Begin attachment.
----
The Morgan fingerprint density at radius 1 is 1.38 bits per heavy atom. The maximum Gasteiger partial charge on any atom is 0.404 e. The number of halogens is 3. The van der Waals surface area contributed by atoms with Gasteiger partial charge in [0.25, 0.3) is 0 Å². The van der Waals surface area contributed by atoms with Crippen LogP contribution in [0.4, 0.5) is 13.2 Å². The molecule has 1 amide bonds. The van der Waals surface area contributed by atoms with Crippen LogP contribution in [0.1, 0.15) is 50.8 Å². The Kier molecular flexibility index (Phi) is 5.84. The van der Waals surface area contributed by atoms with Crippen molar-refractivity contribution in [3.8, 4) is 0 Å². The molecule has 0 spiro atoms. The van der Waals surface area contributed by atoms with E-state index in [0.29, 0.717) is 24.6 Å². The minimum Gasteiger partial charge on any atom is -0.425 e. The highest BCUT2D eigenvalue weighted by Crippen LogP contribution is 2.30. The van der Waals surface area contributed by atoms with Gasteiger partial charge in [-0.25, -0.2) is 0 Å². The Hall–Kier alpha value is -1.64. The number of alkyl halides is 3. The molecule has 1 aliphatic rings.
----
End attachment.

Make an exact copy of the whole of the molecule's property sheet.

The Morgan fingerprint density at radius 1 is 1.38 bits per heavy atom. The maximum Gasteiger partial charge on any atom is 0.404 e. The number of halogens is 3. The van der Waals surface area contributed by atoms with Gasteiger partial charge in [0.25, 0.3) is 0 Å². The van der Waals surface area contributed by atoms with Crippen LogP contribution in [0.4, 0.5) is 13.2 Å². The molecule has 1 amide bonds. The van der Waals surface area contributed by atoms with Crippen LogP contribution in [0.1, 0.15) is 50.8 Å². The Kier molecular flexibility index (Phi) is 5.84. The van der Waals surface area contributed by atoms with Crippen molar-refractivity contribution in [3.8, 4) is 0 Å². The molecule has 0 spiro atoms. The van der Waals surface area contributed by atoms with E-state index in [0.29, 0.717) is 24.6 Å². The minimum Gasteiger partial charge on any atom is -0.425 e. The highest BCUT2D eigenvalue weighted by Crippen LogP contribution is 2.30. The van der Waals surface area contributed by atoms with Gasteiger partial charge in [-0.25, -0.2) is 0 Å². The Hall–Kier alpha value is -1.64. The number of alkyl halides is 3. The molecule has 1 aliphatic rings.